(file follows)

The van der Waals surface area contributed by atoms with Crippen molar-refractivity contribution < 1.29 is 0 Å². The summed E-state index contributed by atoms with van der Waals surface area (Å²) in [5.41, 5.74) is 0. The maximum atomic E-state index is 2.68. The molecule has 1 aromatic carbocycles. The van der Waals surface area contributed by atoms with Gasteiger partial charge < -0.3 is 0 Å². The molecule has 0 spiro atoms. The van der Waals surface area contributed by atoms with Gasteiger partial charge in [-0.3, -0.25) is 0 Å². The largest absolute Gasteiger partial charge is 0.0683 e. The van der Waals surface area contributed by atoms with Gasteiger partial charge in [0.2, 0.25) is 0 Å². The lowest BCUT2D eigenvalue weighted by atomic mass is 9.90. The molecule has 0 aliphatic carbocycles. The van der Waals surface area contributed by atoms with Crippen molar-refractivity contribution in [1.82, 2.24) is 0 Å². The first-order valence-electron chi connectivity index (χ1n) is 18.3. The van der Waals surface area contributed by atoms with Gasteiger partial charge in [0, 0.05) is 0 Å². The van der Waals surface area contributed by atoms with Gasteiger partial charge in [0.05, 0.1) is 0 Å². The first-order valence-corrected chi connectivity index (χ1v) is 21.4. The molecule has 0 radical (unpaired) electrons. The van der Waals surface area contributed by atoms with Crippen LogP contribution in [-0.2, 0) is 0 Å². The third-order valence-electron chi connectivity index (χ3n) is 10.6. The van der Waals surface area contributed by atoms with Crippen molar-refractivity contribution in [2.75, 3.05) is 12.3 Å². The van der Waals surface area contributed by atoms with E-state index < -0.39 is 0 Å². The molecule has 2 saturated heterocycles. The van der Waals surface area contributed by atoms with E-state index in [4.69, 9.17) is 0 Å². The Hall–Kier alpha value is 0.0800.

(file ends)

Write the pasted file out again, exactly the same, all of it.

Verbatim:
The van der Waals surface area contributed by atoms with Crippen molar-refractivity contribution < 1.29 is 0 Å². The summed E-state index contributed by atoms with van der Waals surface area (Å²) in [5.41, 5.74) is 0. The maximum atomic E-state index is 2.68. The molecule has 1 aromatic carbocycles. The van der Waals surface area contributed by atoms with Gasteiger partial charge < -0.3 is 0 Å². The molecule has 0 spiro atoms. The van der Waals surface area contributed by atoms with Gasteiger partial charge in [-0.3, -0.25) is 0 Å². The largest absolute Gasteiger partial charge is 0.0683 e. The van der Waals surface area contributed by atoms with Gasteiger partial charge in [0.2, 0.25) is 0 Å². The lowest BCUT2D eigenvalue weighted by atomic mass is 9.90. The molecule has 0 aliphatic carbocycles. The van der Waals surface area contributed by atoms with Crippen molar-refractivity contribution in [1.82, 2.24) is 0 Å². The first-order valence-electron chi connectivity index (χ1n) is 18.3. The van der Waals surface area contributed by atoms with Gasteiger partial charge in [0, 0.05) is 0 Å². The van der Waals surface area contributed by atoms with Gasteiger partial charge in [0.05, 0.1) is 0 Å². The first-order valence-corrected chi connectivity index (χ1v) is 21.4. The molecule has 0 radical (unpaired) electrons. The van der Waals surface area contributed by atoms with Crippen LogP contribution in [-0.2, 0) is 0 Å². The third-order valence-electron chi connectivity index (χ3n) is 10.6. The van der Waals surface area contributed by atoms with Crippen molar-refractivity contribution in [2.75, 3.05) is 12.3 Å². The van der Waals surface area contributed by atoms with E-state index < -0.39 is 0 Å². The molecule has 2 saturated heterocycles. The van der Waals surface area contributed by atoms with E-state index in [4.69, 9.17) is 0 Å². The Hall–Kier alpha value is 0.0800.